City Center, Wittenberg, Germany
Five hundred and three years ago today, in his All Hallows’ Eve lecture in the German town of Wittenberg the preacher Martin Luther criticized the pope and his own patron, Frederick the Wise, ruler of Electoral Saxony. While that was remarkable in itself, more remarkable still was the system Martin Luther was criticizing, the system of indulgences in place in the church in the year 1516.
Each year on All Saint’s Day, 1 November, Wittenberg received pilgrims who came to see Frederick’s collection of over 19,000 relics, “including a twig from Moses’s burning bush, four hairs of the Virgin Mary, five particles of her milk, a piece of Jesus’s swaddling clothes, two pieces of hay from the manger, five pieces of the table from the Last Supper, and eight thorns from Jesus’s crown.”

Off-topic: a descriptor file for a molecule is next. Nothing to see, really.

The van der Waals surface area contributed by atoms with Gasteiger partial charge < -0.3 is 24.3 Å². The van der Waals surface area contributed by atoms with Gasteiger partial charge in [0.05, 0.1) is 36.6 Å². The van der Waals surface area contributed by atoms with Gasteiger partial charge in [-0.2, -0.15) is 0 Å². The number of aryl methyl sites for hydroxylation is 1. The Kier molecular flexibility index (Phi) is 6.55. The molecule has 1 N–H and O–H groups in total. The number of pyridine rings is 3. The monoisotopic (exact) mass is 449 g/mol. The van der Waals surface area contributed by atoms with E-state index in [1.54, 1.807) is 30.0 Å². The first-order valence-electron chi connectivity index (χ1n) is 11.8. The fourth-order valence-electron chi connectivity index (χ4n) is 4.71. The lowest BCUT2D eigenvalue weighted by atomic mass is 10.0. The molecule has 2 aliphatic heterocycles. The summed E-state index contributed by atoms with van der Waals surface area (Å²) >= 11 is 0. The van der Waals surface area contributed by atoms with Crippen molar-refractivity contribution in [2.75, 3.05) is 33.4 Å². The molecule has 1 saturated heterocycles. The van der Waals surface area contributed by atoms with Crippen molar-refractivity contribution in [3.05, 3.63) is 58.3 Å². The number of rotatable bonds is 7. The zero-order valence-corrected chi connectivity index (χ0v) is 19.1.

Along with each relic came an indulgence, whereby a parishioner’s cash payment to the church lessened “the penalties associated with sin and so reduced the time the sinner had to spend in Purgatory. The Castle Church (in Wittenberg) was one of many churches in Europe authorized by the pope to offer an indulgence once or twice a year…. Added together, the relics in Frederick’s collection could bring about a reduction of precisely 1,902,202 years and 270 days in Purgatory.”
Sounds like a racket to me. Apparently it sounded that way to Martin Luther, too.
– Quotes from Fatal Discord: Erasmus, Luther, and the Fight for the Western Mind by Michael Massing.
Evidence of a Wedding, Church Steps in Wittenberg.